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Monday, August 08, 2011

The Lost Art of Postcard Writing

The New York Review of Books blog recently posted a commentary by poet Charles Simic on "The Lost Art of Postcard Writing."

Simic bemoaned that fact that he no longer regularly receives postcards from traveling friends. He recently, though, got a postcard from a visitor to Mongolia.
This piece of snail mail, I thought, left at the reception desk of a hotel, dropped in a mailbox, or taken to the local post office, made its unknown and most likely arduous journey by truck, train, camel, donkey--or whatever it was--and finally by plane to where I live.
If you have yet to take a vacation this summer, why not send us a postcard! We'd love to hear from you. Address it to Nesmith Library, 8 Fellows Rd., Windham, NH 03087.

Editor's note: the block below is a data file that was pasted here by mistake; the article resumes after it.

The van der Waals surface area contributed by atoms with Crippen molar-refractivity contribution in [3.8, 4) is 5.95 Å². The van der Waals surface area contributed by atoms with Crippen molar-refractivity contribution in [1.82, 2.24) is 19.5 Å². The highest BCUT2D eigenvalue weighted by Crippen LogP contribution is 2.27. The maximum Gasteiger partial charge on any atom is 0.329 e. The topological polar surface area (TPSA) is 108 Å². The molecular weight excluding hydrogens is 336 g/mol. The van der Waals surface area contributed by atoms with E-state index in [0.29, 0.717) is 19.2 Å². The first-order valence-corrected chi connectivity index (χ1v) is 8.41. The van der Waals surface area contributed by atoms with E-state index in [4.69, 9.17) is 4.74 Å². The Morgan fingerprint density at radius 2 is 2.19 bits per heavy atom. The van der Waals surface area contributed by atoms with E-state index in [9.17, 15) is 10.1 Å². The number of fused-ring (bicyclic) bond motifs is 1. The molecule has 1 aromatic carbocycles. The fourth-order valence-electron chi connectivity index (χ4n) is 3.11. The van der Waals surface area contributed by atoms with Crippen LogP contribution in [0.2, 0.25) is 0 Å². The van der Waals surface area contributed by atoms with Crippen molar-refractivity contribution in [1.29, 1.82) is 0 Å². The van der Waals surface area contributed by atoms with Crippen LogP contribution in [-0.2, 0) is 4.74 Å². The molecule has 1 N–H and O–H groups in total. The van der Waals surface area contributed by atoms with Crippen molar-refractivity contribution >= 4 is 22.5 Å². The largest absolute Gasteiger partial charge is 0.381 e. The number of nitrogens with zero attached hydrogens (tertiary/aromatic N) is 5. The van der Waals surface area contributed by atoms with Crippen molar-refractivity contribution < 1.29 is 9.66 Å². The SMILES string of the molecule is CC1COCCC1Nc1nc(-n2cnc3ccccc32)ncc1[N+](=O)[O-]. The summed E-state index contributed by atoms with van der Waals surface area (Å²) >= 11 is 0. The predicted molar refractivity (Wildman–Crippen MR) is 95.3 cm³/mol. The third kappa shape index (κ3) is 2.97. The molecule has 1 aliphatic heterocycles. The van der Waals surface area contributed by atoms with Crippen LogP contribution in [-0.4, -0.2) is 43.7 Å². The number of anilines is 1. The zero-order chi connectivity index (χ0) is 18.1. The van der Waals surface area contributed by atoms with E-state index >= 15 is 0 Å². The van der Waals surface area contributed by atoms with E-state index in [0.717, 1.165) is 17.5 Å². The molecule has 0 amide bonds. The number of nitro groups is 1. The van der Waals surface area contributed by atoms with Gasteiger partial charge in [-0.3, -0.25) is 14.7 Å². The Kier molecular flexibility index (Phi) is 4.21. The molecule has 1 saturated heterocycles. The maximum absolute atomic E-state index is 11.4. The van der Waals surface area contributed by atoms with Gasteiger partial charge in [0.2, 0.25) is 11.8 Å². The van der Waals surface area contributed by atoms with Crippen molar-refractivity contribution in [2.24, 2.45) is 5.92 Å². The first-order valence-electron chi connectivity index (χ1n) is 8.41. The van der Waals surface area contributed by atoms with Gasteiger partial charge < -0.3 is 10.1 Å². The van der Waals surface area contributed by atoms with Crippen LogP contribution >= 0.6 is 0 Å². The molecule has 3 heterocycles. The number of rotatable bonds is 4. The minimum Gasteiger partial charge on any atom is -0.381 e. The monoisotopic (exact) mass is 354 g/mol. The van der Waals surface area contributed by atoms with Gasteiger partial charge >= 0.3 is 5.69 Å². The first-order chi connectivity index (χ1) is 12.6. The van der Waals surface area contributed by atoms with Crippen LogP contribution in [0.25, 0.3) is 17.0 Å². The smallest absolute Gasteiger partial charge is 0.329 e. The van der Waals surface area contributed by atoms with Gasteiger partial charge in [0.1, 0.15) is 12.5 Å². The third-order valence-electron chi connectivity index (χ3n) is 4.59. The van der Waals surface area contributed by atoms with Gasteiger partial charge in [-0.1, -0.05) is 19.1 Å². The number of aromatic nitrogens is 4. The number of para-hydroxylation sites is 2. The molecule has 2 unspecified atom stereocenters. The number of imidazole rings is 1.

Simic noted,
In my experience, people in the habit of sending cards could be divided into those who go for the conventional images of famous places and those who delight in sending images whose bad taste guarantees a shock or a laugh.

I understand that impulse. When you’re in Rome, everyone back home expects a postcard of the Coliseum or the ceiling of the Sistine Chapel: send them instead one of a neighborhood pizzeria with five small tables, three potted plants and the elderly owner and his wife wiping their hands on their aprons and smiling broadly.
We don't mind a laugh, but be careful about shocking us!

1 comment:

  1. Maria Horvath8:42 AM

    postcard from cape cod

    just now I saw
    one yellow
    across buzzard’s bay
    how brave I thought
    or foolish
    like sending
    a poem
    across months
    of silence
    and on such
    delicate wings

    ~ Linda Pastan, American poet